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realitysoundbites. Pet Waste Removal Is No Longer Considered A Luxury Service


ination of Florida’s watersheds through runoff, dog feces can carry diseases that can be harmful to other pets and humans and can be a transfer point for potentially deadly parasites including hookworm, ringworm and tapeworm. “The problem is that so many people just assume dog


waste is the same as cow manure and that it provides a good source of nutrients,” said Carson. “They don’t understand the harm in not picking it up.” In addition to providing a service that picks up and disposes pet waste in an environmentally- conscious way, Carson hopes to help educate pet owners. “We want to help people understand,” she added. By By Poo works with individual homeowners as well as


Pet waste removal is becoming a big business especially with the growing concern for the environment. By By Poo just celebrated its one year anniversary in business. “There are far-reaching environmental implications to leaving dog waste around,” said Kristin Carson, owner of By By Poo. “Not pick- ing up dog waste can have a lasting negative impact on the environment,” Yet, 40 percent of dog owners admit to not picking up


their pet’s feces. As much as 95 percent of pet fecal coliform has been found in urban watersheds. According to the Tampa Bay Estuary Program, just one ounce of dog feces contains 23 million microorganisms of bacteria. In addition to the contam-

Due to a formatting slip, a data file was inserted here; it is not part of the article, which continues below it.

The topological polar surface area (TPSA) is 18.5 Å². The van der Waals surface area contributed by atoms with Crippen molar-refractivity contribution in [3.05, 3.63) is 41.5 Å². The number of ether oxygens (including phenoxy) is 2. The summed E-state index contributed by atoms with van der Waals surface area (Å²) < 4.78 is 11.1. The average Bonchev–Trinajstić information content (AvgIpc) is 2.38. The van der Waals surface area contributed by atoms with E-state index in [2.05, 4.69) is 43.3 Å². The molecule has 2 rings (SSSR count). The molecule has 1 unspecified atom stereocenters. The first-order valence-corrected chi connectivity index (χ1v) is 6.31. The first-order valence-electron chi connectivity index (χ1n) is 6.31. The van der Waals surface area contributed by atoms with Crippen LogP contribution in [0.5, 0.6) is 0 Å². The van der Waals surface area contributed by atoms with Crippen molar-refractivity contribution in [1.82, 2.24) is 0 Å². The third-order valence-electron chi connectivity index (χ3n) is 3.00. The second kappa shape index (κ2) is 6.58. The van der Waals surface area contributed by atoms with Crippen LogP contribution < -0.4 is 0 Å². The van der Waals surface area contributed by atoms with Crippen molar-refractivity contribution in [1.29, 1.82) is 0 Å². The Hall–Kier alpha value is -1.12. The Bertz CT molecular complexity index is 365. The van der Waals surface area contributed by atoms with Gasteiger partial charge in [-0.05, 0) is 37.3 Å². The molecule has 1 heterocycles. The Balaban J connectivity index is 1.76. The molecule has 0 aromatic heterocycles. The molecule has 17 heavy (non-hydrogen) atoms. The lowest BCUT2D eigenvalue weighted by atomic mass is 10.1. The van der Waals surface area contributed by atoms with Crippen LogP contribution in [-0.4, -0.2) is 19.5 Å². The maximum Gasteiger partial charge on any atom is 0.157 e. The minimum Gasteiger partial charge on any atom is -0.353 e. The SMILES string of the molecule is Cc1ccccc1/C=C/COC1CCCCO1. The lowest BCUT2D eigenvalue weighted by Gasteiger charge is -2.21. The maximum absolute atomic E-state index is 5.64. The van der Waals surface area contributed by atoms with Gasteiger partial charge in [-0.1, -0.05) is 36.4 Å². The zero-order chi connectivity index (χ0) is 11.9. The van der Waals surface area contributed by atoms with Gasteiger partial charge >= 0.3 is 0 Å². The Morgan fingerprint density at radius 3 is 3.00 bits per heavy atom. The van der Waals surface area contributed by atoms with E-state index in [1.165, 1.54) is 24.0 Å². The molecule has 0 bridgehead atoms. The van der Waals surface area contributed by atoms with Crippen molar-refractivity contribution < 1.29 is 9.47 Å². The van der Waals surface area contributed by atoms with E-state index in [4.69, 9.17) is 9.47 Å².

commercial organizations such as HOAs, parks, and apartment complexes to pick up and dispose of waste. Carson is a mem- ber of A.P.A.W.S., the Association of Professional Animal Waste Specialists. Pet waste removal has become a $3.5 billion dollar business. “Dog waste is an easy condition to solve,” said Carson,” Cleaning up pet waste is not a luxury service. It has become a necessity, now, more than ever.”


By By Poo services all of Pinellas County. For more information, contact Kristin Carson at 727.515.1414 or bybypoo@gmail.com To find a professional pet waste removal business in your area, visit APAWS.org and click on Find-A-Pet Professional.


Longtime Florida Animal Advocate Joins Grey Muzzle Organization


Kelli Clary Chickos has joined the Board of Directors for The Grey Muzzle Organization. The national animal welfare group, based out of Raleigh, North Carolina, envisions a world where no old dog dies alone and afraid. To that end, the organization is work- ing to change the way people view senior dogs. Established in 2008,The Grey Muzzle Organization has helped


save and improve the lives of at-risk senior dogs by awarding nearly $1.5 million in grants to 108 animal shelters, rescue groups and sanctuaries across the United States. They have also helped fund pro- grams for hospice care, senior dog adoption events, medical screen- ing and other special programs to help senior dogs. “I am absolutely honored to join the Board of Directors for


The Grey Muzzle Organization,” said Kelli, who also sits on the advisory board of MEOW Now, a TNVR advocacy organization that provides services and caregiving to Community Cats in Pinellas County.


The Grey Muzzle Organization 14460 Falls of Neuse Rd., Suite 149-269, Raleigh, NC 919.529.0309 - GreyMuzzle.org MEOW Now, 6822 22nd Ave. N. #195, St. Petersburg, FL 727.203.5255 - MeowNowFL.org


Kelli with her dog Nikki. Photograph by Rick Tauceda. 20 THE NEW BARKER www.TheNewBarker.com


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